Prime Minister Justin Trudeau rises during question period in the House of Commons on Parliament Hill in Ottawa on Wednesday, Nov. 24, 2021.
THE CANADIAN PRESS/Sean Kilpatrick
First postelection question period picks up where campaign partisanship left off
Published 2:08 PST, Wed November 24, 2021
OTTAWA — Members of Parliament are wasting no time plunging back into fractious partisanship.
In the first question period since the Sept. 20 election returned practically the same minority House of Commons, Conservatives got personal while blaming Prime Minister Justin Trudeau for skyrocketing inflation.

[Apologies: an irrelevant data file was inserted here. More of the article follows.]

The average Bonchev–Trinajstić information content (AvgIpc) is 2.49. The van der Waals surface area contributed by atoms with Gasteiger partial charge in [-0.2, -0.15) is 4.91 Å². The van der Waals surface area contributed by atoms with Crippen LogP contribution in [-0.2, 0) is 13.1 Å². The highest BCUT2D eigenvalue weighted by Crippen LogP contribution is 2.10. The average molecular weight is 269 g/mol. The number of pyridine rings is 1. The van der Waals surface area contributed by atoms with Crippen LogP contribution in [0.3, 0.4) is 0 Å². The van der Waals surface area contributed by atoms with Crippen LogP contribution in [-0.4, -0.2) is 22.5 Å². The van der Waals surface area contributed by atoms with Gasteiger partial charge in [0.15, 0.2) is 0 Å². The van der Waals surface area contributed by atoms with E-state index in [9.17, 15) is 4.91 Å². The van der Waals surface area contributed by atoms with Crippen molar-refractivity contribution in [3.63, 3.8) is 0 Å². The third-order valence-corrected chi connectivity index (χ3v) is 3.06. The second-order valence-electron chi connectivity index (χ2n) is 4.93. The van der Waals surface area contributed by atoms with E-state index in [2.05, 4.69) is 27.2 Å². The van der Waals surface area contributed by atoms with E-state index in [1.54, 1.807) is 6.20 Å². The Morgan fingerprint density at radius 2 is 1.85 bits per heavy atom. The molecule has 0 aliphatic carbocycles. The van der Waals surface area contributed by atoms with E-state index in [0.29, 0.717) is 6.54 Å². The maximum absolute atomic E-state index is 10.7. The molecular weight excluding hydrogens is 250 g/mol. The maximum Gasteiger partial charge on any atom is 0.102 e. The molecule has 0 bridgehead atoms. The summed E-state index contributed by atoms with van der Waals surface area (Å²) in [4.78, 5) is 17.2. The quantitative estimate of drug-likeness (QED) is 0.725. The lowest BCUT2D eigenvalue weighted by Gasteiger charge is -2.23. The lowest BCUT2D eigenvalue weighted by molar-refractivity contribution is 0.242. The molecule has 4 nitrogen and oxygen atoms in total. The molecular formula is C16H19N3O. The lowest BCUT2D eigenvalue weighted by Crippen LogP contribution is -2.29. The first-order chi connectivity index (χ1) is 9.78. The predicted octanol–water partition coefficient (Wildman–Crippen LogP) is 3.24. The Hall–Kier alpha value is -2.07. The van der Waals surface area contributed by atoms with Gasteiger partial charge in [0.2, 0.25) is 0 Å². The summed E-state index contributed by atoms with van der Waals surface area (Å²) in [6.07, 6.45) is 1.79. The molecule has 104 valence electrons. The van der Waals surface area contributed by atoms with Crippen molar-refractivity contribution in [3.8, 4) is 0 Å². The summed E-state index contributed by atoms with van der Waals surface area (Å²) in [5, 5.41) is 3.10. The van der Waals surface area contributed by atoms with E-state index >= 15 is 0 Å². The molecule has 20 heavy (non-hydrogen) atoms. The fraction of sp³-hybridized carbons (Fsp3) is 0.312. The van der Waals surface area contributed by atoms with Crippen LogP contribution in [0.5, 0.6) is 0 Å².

They accused him of being out of touch with the concerns of average Canadians, repeatedly questioning whether he knows the price of gas, a loaf of bread, lumber or other basic household goods.
At one point, Calgary Conservative MP Michelle Rempel Garner alluded to Trudeau as a chicken.
In turn, Trudeau accused the Conservatives of indulging in "silly schoolyard insults."
He said that's hardly the tone Canadians expect parliamentarians to adopt in the wake of an election that demonstrated they want parties to work together.
The Canadian Press